The First Farmer
Gudridur Thorbjarnardóttir and Thorfinnur Karlsefni

Gudridur and Snorri

Þorfinnur "karlsefni" Þórðarson

Þorgrímur Grímólfsson
Norway Flag

Þorgrímur Grímólfsson was born Abt. 885 AD in Ogdum, , Rogaland, Norway. His sons were settlers in Iceland. While Roy could add thousands of Great Grandparents with some titles or occupation, sadly there are more that have only a name and perhaps a date of bith. Some do not even list their spouses name. Consider how some families cannot even go beyond one or two generations back.
We are very fortunate for the literature and Sagas past down generation to generation. One thing lacking is the ability to take all the data Roy has collected and sort by occupation, country of origin, etc.

Þorgrímur Grímólfsson father was Grímólfur, which Roy had as Unknown by Halfdan.
Hmm, this source is from an Individual, so take with a grain of salt.

Now wife's father's name seems familiar.
Kormlóður Kjarvelsdottir Maccearbhall, b. Abt 850, of, , , , Iceland , d. Yes, date unknown


There are so many infamous family members it's hard to pick just one. Here is one of Roy's favorites.

(Relationship: Christopherson Branch 23rd GGF> Sigurdur,
25th GGF to Einar Einarson, his wife Soffia - 25th,
25th GGF to Gudrun Aradottir, wife of Arni Sigvaldson, is related couple marriages. possible Roy just not have the descendants listed.)
Arni Sigvaldson (do not have connection except through wife - research.
25th GGF of Stone Stoneson. 25th GGF of Ingibjörg Einarsdóttir.
Sigurdur (hence Roy and relatives are Paternally related, meaning Father to Father, with no marriages).

Ingólfr Arnarson
Norway Flagviking

Ingólfr Arnarson (modern Icelandic Ingólfur Arnarson), Birth and death dates unknown. Born abt. 840
NORWEGIAN Ingólfur Arnarson, first Icelandic settler of Iceland, There were others at the island, like the Irish monks, Ingólfur settled it and brought many relatives and countrymen to Iceland, landing in the South East and relocating to the harbor which is now the Capital. If the branches correct, Roy is a direct male descendant of Ingólfr.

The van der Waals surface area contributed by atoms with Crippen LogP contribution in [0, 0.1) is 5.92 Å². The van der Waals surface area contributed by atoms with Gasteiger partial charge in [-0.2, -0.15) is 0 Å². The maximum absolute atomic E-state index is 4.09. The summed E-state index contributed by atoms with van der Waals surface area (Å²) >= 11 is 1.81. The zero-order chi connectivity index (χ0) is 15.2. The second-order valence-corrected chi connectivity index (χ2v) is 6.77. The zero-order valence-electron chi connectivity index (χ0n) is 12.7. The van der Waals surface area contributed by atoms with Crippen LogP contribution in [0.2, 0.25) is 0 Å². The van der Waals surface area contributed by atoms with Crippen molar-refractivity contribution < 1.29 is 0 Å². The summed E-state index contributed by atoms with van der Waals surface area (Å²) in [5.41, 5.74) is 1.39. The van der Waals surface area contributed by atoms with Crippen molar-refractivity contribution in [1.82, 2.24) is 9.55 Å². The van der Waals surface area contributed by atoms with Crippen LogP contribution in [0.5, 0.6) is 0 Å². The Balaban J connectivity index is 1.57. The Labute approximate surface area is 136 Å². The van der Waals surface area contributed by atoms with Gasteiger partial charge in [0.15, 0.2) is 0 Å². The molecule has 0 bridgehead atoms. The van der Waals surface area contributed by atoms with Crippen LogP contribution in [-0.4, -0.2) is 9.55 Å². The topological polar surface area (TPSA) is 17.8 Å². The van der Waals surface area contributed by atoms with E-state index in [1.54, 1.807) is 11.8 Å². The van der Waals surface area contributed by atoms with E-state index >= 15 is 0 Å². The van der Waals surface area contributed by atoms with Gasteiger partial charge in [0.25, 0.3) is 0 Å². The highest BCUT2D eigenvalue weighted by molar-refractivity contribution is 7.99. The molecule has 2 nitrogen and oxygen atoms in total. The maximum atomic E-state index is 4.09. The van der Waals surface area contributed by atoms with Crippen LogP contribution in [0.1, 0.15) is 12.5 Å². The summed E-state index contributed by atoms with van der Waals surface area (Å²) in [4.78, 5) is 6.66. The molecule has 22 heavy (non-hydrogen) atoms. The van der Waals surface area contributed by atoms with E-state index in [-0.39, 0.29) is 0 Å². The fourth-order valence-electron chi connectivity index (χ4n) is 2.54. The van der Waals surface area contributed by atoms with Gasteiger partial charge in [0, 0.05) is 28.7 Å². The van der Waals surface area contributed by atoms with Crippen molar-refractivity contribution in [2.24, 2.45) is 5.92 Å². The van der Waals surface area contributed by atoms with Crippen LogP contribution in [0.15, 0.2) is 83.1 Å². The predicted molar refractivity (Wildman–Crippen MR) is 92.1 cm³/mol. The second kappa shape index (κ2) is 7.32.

Thanks to the sagas, the story of Reykjavik can be traced back over 12 centuries. The Book of Settlers recalls the colourful tale of the city's first resident, Ingolfur Arnason. The Norwegian farmer sought new opportunities after a trypical Viking feud left him persona non grata in Norway (he'd lost his estate to the family of a man he killed). He consulted the earlier reports of Floki on the possibilities in Iceland. Findings conditions agreeable enough, Ingolfur sailed back to Norway and consulted an oracle, which confirmed that his destiny did in fact lie in Iceland. And so in 874 AD, Ingolfur set off with his family and that of his brother-in-law Hjorleif (Leif the Sword), nortorious for his merciless ransacking of Ireland. When Ingolfur caught sight of Iceland, he threw his two "high-seat pillars (chair back) into the sea, making an oath to the Norse gods that he would settle wherever they came to rest. Then he landed his own ship at a cape in southeast Iceland - still known as Ingolfshofdi and commanded his two trusty slaves Vifill and Karli to walk westward along the coast of Iceland until they located the omen. Three years later, the exhausted hikers found the two carved pillars washed ashore inside a small bay Ingolfur named the bay Reykjavik or 'smokey bay' for the plumes of steam that floated up out of the ground. He most likely accepted the geothermal activity as a plus, attributing the gods' forsight and direction though one of his slaves disagreed. After three years of trekking through some of Iceland's more breathtaking landscapes, Karli wondered aloud as to why they should end up in such a forsaken spot as this. he ran away with an Irish slave woman and settled near Olfusa River in the southwest. Ingolfur let it go, then granted Vifill his freedom to do the same.

From Wikipedia, The title of this article is an Icelandic name; the last name is a patronymic or matronymic, not a family name; this person is properly referred to by the given name Gissur. Gissur Ísleifsson served in the diocese of Skálholt Gissur Ísleifsson (1042—1118) was an Icelandic clergyman, who, in 1082, became the second Catholic bishop of Iceland in the aftermath of the adoption of Christianity by the island's inhabitants 82 years earlier in the year 1000. Following in the footsteps of his father, Ísleifur Gissurarson, Iceland's first bishop, who established the initial episcopal see at the family homestead in Skálholt and served from 1056 until his death in 1080, Gissur Ísleifsson continued his mission at Skálholt for the next 36 years, with his own death coming in the year of his 76th birthday. Thus began Reykjavik (2)

Hróðmundur Gripsson
Telemark Norway Norway Flagviking